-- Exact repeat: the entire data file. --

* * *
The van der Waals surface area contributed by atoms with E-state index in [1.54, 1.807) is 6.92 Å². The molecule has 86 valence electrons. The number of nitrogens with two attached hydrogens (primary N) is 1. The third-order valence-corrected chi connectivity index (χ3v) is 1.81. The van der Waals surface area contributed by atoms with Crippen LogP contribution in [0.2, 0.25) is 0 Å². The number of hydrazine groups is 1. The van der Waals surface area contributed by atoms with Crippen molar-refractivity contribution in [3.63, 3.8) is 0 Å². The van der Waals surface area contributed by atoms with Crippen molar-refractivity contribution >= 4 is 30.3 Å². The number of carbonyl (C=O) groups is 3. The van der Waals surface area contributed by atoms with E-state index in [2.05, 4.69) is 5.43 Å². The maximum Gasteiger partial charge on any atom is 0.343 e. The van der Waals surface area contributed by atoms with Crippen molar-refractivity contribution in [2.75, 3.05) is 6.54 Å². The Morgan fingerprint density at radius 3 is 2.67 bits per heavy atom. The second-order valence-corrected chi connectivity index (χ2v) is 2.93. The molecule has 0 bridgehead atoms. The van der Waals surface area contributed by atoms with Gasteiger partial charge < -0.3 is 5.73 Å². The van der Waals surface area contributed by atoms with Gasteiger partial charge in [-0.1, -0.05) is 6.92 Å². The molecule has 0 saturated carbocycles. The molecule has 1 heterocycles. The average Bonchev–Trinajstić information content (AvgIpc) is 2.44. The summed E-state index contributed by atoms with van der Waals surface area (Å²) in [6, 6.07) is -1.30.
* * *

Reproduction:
The van der Waals surface area contributed by atoms with E-state index in [1.54, 1.807) is 6.92 Å². The molecule has 86 valence electrons. The number of nitrogens with two attached hydrogens (primary N) is 1. The third-order valence-corrected chi connectivity index (χ3v) is 1.81. The van der Waals surface area contributed by atoms with Crippen LogP contribution in [0.2, 0.25) is 0 Å². The number of hydrazine groups is 1. The van der Waals surface area contributed by atoms with Crippen molar-refractivity contribution in [3.63, 3.8) is 0 Å². The van der Waals surface area contributed by atoms with Crippen molar-refractivity contribution >= 4 is 30.3 Å². The number of carbonyl (C=O) groups is 3. The van der Waals surface area contributed by atoms with E-state index in [2.05, 4.69) is 5.43 Å². The maximum Gasteiger partial charge on any atom is 0.343 e. The van der Waals surface area contributed by atoms with Crippen molar-refractivity contribution in [2.75, 3.05) is 6.54 Å². The Morgan fingerprint density at radius 3 is 2.67 bits per heavy atom. The second-order valence-corrected chi connectivity index (χ2v) is 2.93. The molecule has 0 bridgehead atoms. The van der Waals surface area contributed by atoms with Gasteiger partial charge < -0.3 is 5.73 Å². The van der Waals surface area contributed by atoms with Gasteiger partial charge in [-0.1, -0.05) is 6.92 Å². The molecule has 0 saturated carbocycles. The molecule has 1 heterocycles. The average Bonchev–Trinajstić information content (AvgIpc) is 2.44. The summed E-state index contributed by atoms with van der Waals surface area (Å²) in [6, 6.07) is -1.30.